Assembly suspends MLA: Debate on 'Bharat Mata ki Jai' insults Mother India

Sau mein se nabbe beimaan, phir bhi mera Bharat Mahan.

Ninety percent of India cheats, yet Bharat is great. In the 80s, when the Rajiv Gandhi government started a campaign to laud the greatness of India with the slogan 'Mera Bharat Mahan', his initiative became a subject of instant scorn and ridicule.

When the Congress government pushed the slogan through a media blitz, India was in the throes of a popular rebellion against the ruling dispensation, which was seen as increasingly corrupt and communal.

Rajiv's critics countered the slogan with their own variations, playing with rhyming words like be-imaan and makaan to coin taunting limericks.

Khaane ko nahin roti, Rehne ko nahin makaan,
Pehenne ko nahin kapda, Phir bhi mera Bharat Mahan.

(No bread to eat, no house to live in; No clothes to wear, yet My India is great)

Three decades later, we are again in the grip of a jingoistic frenzy, where empty slogans, chest-thumping and banal debates have started dominating the political discourse.

Asaduddin Owaisi. File photo. AFP

Asaduddin Owaisi. File photo. AFP

India, somehow, is worthy of being hailed again. Presumably, we are no longer as be-imaan as we were--though our ranking on the global index of corruption doesn't point at this--and maybe a lot more people now have roti, kapda and makaan, an achievement, unfortunately, not reflected in human index reports.

So, even those who had mocked Rajiv Gandhi's campaign then are now chanting 'Bharat Mata Ki Jai', indicating, perhaps, that India has become the proverbial 'sone ki chiriya' (golden bird) again and we are back to the age where rivers of ghee and doodh (butter and milk) used to sweep the country.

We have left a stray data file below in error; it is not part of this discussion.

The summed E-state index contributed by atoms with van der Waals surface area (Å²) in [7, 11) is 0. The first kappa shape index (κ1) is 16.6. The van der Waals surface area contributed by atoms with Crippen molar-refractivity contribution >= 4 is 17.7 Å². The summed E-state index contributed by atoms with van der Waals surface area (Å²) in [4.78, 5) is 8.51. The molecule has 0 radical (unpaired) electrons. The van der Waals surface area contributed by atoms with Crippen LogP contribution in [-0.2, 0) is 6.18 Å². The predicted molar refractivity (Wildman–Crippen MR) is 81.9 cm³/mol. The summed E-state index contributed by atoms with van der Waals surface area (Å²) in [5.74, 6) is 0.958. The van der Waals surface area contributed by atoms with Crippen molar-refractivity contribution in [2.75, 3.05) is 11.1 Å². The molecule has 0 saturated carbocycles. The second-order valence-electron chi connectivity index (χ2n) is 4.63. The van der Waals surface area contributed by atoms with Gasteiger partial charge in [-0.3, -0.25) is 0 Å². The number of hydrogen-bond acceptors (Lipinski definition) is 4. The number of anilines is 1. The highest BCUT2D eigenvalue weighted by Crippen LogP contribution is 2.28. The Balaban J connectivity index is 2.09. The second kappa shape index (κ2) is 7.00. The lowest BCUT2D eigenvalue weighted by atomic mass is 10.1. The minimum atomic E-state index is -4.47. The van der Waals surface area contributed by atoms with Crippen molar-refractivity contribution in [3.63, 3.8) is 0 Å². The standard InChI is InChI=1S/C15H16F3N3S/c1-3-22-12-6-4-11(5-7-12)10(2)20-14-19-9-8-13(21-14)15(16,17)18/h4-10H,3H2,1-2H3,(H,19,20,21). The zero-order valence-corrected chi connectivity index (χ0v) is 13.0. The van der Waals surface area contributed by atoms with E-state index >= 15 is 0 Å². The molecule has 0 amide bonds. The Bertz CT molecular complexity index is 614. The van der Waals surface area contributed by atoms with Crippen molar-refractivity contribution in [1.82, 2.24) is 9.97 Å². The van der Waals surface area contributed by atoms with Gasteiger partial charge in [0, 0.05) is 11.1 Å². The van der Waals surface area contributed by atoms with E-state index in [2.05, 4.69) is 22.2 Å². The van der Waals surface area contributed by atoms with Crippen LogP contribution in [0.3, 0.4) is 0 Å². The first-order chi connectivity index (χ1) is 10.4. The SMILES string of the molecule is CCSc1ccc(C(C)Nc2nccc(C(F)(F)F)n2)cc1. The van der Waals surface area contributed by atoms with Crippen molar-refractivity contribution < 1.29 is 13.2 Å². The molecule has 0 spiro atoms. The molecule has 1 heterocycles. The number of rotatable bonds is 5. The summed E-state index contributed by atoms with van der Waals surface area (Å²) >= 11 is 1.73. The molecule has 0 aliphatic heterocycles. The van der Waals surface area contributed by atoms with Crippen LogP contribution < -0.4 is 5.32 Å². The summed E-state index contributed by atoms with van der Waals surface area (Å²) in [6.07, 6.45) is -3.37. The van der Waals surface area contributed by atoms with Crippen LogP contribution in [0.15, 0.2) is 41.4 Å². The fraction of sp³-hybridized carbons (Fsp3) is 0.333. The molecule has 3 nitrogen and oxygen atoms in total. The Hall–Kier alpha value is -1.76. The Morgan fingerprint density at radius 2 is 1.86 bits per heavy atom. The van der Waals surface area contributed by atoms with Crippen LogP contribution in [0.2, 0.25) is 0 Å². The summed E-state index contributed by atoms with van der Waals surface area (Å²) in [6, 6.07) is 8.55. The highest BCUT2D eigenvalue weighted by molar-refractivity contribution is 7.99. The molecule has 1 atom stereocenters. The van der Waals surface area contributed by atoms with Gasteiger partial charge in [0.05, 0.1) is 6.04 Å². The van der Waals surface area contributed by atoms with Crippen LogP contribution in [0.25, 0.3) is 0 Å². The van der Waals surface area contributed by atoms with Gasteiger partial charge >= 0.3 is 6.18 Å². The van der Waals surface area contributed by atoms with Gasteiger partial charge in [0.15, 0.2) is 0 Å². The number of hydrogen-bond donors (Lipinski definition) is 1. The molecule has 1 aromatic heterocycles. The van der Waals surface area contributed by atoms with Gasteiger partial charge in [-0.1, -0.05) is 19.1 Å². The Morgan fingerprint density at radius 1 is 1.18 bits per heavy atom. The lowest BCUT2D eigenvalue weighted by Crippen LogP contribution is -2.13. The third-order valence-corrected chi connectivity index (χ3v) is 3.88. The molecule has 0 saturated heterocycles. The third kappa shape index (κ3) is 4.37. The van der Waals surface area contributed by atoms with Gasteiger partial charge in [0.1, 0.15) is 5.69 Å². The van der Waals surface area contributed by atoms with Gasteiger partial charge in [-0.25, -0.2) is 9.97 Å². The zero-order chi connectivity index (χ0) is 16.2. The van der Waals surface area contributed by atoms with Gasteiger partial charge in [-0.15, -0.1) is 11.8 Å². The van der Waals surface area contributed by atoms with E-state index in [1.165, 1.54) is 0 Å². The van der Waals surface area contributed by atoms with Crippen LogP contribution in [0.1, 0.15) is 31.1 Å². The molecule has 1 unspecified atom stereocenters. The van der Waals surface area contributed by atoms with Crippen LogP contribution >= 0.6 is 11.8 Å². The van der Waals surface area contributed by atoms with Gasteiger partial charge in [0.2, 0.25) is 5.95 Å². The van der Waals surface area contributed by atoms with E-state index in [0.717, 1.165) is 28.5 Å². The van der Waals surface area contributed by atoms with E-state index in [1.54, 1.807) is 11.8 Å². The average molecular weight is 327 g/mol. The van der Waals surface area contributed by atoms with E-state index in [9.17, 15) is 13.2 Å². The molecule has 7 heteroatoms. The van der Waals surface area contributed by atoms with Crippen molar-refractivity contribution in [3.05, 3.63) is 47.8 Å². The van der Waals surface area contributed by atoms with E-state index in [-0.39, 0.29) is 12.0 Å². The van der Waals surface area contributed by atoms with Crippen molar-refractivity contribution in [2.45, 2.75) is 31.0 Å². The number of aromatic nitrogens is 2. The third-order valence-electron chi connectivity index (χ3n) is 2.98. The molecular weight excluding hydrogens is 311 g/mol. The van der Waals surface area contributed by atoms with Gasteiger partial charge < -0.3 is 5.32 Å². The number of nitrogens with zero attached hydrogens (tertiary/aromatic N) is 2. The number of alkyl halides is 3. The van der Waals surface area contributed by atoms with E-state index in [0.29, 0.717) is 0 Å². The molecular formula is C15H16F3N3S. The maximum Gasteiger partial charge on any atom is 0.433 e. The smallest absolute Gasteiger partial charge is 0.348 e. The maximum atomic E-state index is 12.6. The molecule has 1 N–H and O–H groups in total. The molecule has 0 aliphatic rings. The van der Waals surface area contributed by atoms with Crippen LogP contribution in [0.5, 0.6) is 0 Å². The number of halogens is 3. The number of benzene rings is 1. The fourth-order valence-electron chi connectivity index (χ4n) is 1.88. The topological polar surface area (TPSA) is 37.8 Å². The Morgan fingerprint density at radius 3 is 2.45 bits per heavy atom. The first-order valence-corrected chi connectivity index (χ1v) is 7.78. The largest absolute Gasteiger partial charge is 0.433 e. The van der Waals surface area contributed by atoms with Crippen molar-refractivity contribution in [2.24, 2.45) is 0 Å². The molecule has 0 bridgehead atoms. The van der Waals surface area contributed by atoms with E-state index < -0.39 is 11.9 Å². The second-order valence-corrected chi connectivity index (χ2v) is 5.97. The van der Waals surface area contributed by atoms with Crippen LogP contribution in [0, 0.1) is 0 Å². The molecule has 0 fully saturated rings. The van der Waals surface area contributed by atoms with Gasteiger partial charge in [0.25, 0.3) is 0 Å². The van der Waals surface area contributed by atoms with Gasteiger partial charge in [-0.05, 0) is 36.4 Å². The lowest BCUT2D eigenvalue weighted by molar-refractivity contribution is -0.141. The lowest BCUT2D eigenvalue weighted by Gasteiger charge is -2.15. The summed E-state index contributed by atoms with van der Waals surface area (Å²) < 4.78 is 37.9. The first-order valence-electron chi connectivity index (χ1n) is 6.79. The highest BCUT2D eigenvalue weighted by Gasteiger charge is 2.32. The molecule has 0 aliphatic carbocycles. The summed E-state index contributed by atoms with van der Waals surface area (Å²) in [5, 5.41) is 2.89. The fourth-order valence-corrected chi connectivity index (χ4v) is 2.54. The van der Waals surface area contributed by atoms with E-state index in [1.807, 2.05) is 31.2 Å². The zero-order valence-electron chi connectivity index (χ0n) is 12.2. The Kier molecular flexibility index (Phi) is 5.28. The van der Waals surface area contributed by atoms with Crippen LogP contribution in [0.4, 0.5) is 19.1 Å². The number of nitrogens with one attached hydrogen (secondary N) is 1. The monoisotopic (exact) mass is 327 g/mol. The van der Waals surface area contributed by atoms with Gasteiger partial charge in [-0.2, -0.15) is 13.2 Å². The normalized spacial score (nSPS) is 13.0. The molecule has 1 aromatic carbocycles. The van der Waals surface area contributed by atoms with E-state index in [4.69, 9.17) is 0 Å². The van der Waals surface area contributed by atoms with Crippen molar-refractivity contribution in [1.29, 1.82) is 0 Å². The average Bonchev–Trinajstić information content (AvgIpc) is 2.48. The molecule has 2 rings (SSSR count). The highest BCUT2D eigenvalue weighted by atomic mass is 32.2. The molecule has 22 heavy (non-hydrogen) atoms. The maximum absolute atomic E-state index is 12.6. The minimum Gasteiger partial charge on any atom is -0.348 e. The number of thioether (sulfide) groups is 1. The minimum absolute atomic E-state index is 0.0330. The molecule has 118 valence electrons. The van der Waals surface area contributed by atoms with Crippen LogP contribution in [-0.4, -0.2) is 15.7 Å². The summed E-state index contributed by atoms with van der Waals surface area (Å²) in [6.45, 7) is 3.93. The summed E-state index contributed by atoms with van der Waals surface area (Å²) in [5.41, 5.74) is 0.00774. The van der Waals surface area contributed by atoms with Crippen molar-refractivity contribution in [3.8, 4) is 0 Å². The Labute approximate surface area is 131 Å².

In this Mahan country, community after influential community is coming out in the streets to demand reservation, flag in hand, Bharat Mata ki Jai on lips, they are torching shops, destroying cities, killing men and raping women; the rate of suicides among farmers is the highest in a decade, female foeticide is rampant, rising rural poverty is forcing government to hike MNREGA budgets and unemployment among youth is growing, laying waste the huge demographic dividend we enjoy.

But, the debate that is dominating politics is this: Is desh main rehna hai, kutton, toh Vande Mataram bolna hoga.

AIMIM leader Asaduddin Owaisi should be condemned for triggering needless debates, and making controversial remarks around sensitive subjects. Nobody had asked him if he is willing to say Bharat Mata Ki Jai, nobody had put a knife to his throat to make him prove his love for India. So, it is vile of him to further raise the communal temperature of the country by creating controversies for cheap publicity and creating fake binaries between Jai Hind and Bharat Mata ki Jai.

Owaisi should understand he is harming the cause of the Muslims he seeks to represent by strengthening the prevailing prejudices against them through such avoidable debates. His deplorable politics of creating a fringe out of the Muslims as a backlash to the BJP's Hindutva agenda will add to hardening of positions on both sides of the communal divide. It is apparent that he wants to lead his community down the path of isolation and victimisation with his politics of antagonism and competitive communalism.